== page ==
Umeshu: Umeshu with Organic Plums Harvested in Shizuoka City!


The other day I received a phone call a phone call from my good friend, Ms. Asami Itoh who just succeeded in her father’s steps as the new president and owner of Marufuku Tea Factory in Shizuoka City. She is a very busy lady as she is also active in producing tea bags at her other venture, CHA-O Company.

She was inviting me to join her and her sister, Aya, in the harvesting of organic Japanese plums growing on trees inside a property that her family owns up in the mountains in Umegashima!


Although Umegashima is located inside Shizuoka City, it took us more than an hour of driving up the mountains away from civilization up to a point located at 1000 meters altitude where the road ended in front of a small Shinto Shrine!


At that very spot you will discover the highest altitude green tea fields in Japan!


From there we had to walk down a precipitous lane for about 15 minutes while Asami was carrying down the necessary equipment on a rail cart that most farmers use in Shizuoka Prefecture where a lot of agriculture is conducted on the sheer slopes across the Japanese Southern Alps.


We soon reached a Japanese traditional farm house that Asami’s father had completely refurbished. I just can’t imagine how they brought up all this wood, pillars, rafters, beams and whatever else in that spot completely isolated from car roads!
But the house itself is already worth the expedition. I can imagine many of my artist and writer friends falling in love with this abode away from everything where mobile phones don’t work, although the place is equipped with electricity, gas, toilets and bathroom!


Safety lamps in case of a blackout!

The place contains a mountain of antiques gathered over the year by Asami’s father and I can guarantee you that the place is safely locked away. What with intruders regularly stealing valuable mountain vegetables growing on the property!


There is plenty of room for sleeping but this hammock just feels great in the heat of summer! Incidentally it snows up there in winter!


Japanese antique tansu/箪笥/chest!


More authentic antique tansu!


Antique rice straw rain gear!


A real Japanese antique irori/囲炉裏sunken hearth!


Even the stairway and hand rail are antiques!


An array of authentic antique kokeshi dolls/コケシ all signed up by artists!


The three of us spent a good 4 hours harvesting Japanese plums overhead as the lower branches ahd been eaten out by wild deer!
I made a mistake not to wear boots in the muddy ground and I was beaten by a leech! Yes, a leech at 1000 meters altitude!


We first dropped the plums into individual wicker baskets secured around the waist.


There were (unfortunately inedible) mushrooms everywhere!


Japanese plums are best harvested just before they start changing color!


Naturally the crop was carried up to the small car park via the rail tractor!


Apparently this year’s crop was not very good but we must have collected 50 kg of them!


Although I was asked to take more with me I was allowed to choose enough of the bigger ones to bring back home to make umeshu.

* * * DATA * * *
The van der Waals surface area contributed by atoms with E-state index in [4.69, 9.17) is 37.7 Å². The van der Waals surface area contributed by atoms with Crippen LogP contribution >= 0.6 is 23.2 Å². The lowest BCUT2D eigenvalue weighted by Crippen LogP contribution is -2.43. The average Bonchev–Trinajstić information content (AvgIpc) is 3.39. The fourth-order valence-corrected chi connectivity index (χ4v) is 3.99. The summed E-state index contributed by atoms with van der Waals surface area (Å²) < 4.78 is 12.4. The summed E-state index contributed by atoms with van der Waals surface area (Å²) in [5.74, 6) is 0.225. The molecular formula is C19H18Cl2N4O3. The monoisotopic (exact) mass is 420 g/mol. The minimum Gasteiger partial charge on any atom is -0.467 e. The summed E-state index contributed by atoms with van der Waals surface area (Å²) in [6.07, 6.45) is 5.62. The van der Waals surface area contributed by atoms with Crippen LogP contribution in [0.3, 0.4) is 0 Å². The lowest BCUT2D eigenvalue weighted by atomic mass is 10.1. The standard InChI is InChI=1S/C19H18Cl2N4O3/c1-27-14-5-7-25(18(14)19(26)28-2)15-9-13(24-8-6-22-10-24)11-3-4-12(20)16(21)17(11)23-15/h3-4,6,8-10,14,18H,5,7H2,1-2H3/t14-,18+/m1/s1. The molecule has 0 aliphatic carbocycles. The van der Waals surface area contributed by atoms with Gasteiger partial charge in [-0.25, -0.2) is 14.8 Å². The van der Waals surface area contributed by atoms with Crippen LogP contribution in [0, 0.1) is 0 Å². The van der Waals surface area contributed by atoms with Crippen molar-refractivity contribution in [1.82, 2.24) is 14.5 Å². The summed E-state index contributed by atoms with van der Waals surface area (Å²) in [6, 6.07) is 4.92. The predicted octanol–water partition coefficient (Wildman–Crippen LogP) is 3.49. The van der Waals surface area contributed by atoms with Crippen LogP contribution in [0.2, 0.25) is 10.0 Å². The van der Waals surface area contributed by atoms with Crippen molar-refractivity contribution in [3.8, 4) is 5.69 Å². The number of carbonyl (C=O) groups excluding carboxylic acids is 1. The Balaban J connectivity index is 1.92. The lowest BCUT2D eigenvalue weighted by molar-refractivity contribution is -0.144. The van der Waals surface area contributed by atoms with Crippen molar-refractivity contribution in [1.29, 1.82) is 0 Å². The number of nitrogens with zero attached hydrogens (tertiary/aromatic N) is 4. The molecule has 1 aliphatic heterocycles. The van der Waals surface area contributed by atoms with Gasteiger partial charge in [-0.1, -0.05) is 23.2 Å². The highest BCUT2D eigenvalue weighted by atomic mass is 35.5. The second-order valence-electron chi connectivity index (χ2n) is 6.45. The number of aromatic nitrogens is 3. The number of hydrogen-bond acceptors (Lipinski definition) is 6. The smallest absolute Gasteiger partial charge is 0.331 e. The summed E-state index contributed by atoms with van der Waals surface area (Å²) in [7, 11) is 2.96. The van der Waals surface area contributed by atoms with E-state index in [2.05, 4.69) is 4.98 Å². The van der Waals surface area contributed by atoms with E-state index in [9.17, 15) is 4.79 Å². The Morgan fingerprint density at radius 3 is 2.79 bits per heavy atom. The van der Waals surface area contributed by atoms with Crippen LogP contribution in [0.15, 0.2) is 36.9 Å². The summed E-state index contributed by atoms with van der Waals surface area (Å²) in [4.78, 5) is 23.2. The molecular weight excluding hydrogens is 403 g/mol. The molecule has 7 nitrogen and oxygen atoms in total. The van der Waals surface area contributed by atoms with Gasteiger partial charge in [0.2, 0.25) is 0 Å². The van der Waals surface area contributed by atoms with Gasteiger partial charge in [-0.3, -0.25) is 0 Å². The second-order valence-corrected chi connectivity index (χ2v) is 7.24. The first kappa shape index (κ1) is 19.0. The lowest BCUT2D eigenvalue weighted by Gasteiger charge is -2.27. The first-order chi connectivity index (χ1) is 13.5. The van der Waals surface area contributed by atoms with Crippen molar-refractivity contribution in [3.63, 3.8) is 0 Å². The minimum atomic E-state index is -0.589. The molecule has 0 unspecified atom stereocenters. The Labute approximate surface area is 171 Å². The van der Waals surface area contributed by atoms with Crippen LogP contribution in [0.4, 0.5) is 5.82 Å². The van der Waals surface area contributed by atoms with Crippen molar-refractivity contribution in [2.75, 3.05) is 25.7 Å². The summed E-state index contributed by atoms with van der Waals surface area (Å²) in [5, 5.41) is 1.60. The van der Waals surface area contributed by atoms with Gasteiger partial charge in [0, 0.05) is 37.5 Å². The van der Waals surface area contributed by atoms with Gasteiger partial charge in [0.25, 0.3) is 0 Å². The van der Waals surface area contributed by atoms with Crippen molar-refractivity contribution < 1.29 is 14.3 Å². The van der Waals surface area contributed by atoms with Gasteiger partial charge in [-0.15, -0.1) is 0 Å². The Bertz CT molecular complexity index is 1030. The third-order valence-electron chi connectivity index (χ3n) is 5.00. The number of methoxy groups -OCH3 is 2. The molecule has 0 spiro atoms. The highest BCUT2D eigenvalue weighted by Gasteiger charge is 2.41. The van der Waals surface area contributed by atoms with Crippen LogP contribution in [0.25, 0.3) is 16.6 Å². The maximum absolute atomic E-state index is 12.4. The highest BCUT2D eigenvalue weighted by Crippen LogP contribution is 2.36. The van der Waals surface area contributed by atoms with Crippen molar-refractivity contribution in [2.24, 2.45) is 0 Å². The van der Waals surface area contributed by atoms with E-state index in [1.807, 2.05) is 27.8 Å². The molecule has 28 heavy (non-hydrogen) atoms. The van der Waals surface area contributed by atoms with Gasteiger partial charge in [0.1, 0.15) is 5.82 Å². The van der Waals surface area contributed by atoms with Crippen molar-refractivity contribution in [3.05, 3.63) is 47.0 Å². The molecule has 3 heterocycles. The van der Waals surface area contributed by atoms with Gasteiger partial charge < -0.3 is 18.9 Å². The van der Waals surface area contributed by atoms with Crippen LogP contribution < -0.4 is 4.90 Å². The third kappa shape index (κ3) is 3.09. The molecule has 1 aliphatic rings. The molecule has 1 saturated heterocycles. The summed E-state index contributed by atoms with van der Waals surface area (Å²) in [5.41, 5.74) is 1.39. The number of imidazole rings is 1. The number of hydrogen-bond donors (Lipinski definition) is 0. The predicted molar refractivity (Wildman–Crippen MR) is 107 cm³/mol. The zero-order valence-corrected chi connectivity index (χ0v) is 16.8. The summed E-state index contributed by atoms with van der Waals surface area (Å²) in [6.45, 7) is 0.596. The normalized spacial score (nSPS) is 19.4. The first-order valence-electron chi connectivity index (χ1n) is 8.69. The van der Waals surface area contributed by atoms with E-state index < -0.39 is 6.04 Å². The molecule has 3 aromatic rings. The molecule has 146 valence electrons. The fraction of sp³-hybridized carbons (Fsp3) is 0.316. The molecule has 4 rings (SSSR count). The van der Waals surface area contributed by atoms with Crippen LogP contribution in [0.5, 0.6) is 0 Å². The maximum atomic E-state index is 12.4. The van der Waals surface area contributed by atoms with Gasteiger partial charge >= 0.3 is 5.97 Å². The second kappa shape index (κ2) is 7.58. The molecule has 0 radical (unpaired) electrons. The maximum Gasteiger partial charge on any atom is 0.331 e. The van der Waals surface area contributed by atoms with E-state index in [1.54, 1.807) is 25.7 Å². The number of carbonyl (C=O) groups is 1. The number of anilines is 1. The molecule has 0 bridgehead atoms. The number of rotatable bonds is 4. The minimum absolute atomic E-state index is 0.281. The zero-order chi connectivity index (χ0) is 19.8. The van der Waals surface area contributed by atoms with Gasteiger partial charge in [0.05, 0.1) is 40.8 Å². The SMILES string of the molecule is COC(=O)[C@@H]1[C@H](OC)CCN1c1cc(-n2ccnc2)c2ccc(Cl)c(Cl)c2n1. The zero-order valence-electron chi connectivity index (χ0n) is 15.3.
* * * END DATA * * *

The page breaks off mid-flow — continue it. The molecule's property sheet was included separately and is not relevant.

Usually people use cheap white liqueur and koorizato/crystal sugar, last year I made them with local shochu, sake and koorizato, but this time I used only sweet potato shochu and a bottle of the only mirin/sweet sake made in Shizuoka Prefecture by Sugii Brewery in Fujieda City!


You will not find such an extravagant umeshu in any shop!


I still had enough left for Dragon (my worse half!) to make (from left to right): plums in fruit vinegar and honey, plum soy sauce and white wine umeshu!


She even made plum chutney!

Looking forward to tasting this great umeshu in winter. And of course it will be a rare treat to eat or use the plums in recipes!

Marufuku Tea Factory (Director, Ms. Asami Itoh)
420-0006 Shizuoka Shi, Aoi Ku, Wakamatsu, Cho, 25
Tel.: 054-271-2011
Fax: 054-271-2010
Mobile: 090-3250-4188

CHA-O (Director, Ms. Asami Itoh)
420-0006 Shizuoka Shi, Aoi Ku, Wakamatsu Cho, 94
Tel: 054-253-8421
Fax: 054-253-8413
HOMEPAGE (Japanese)


Kraemer’s Culinary blog by Frank Kraemer in New York,Tokyo Food File by Robbie Swinnerton, Green Tea Club by Satoshi Nihonyanagi in Shizuoka!, Mind Some by Tina in Taiwan, Le Manger by Camille Oger (French), The Indian Tourist, Masala Herb by Helene Dsouza in Goa, India, Mummy I Can Cook! by Shu Han in London, Pierre.Cuisine, Francescannotwrite, My White Kitchen, Foodhoe, Chucks Eats, Things that Fizz & Stuff, Five Euro Food by Charles,Red Shallot Kitchen by Priscilla,With a Glass, Nami | Just One Cookbook, Peach Farm Studio, Clumsyfingers by Xethia, PepperBento, Hapabento, Kitchen Cow, Lunch In A Box, Susan at Arkonlite, Vegan Lunch Box; Tokyo Tom Baker, Daily Food Porn/Osaka, Only Nature Food Porn, Happy Little Bento, J-Mama’s Kitchen, Cook, Eat, Play, Repeat, Bento Lunch Blog (German), Adventures In Bento, Anna The Red’s Bento Factory, Ohayo Bento,

Must-see tasting websites:

-Sake: Tokyo Through The Drinking Glass, Tokyo Foodcast, Urban Sake, Sake World
-Wine: Palate To Pen, Warren Bobrow, Cellar Tours, Ancient Fire Wines Blog
-Beer: Good Beer & Country Boys, Another Pint, Please!, Beering In Good Mind: All about Craft Beer in kanzai by Nevitt Reagan!
-Japanese Pottery to enjoy your favourite drinks: Yellin Yakimono Gallery

Non gastronomy must-see sites by Shizuoka Residents

HIGHOCTANE/HAIOKU by Nick Itoh in Shizuoka City

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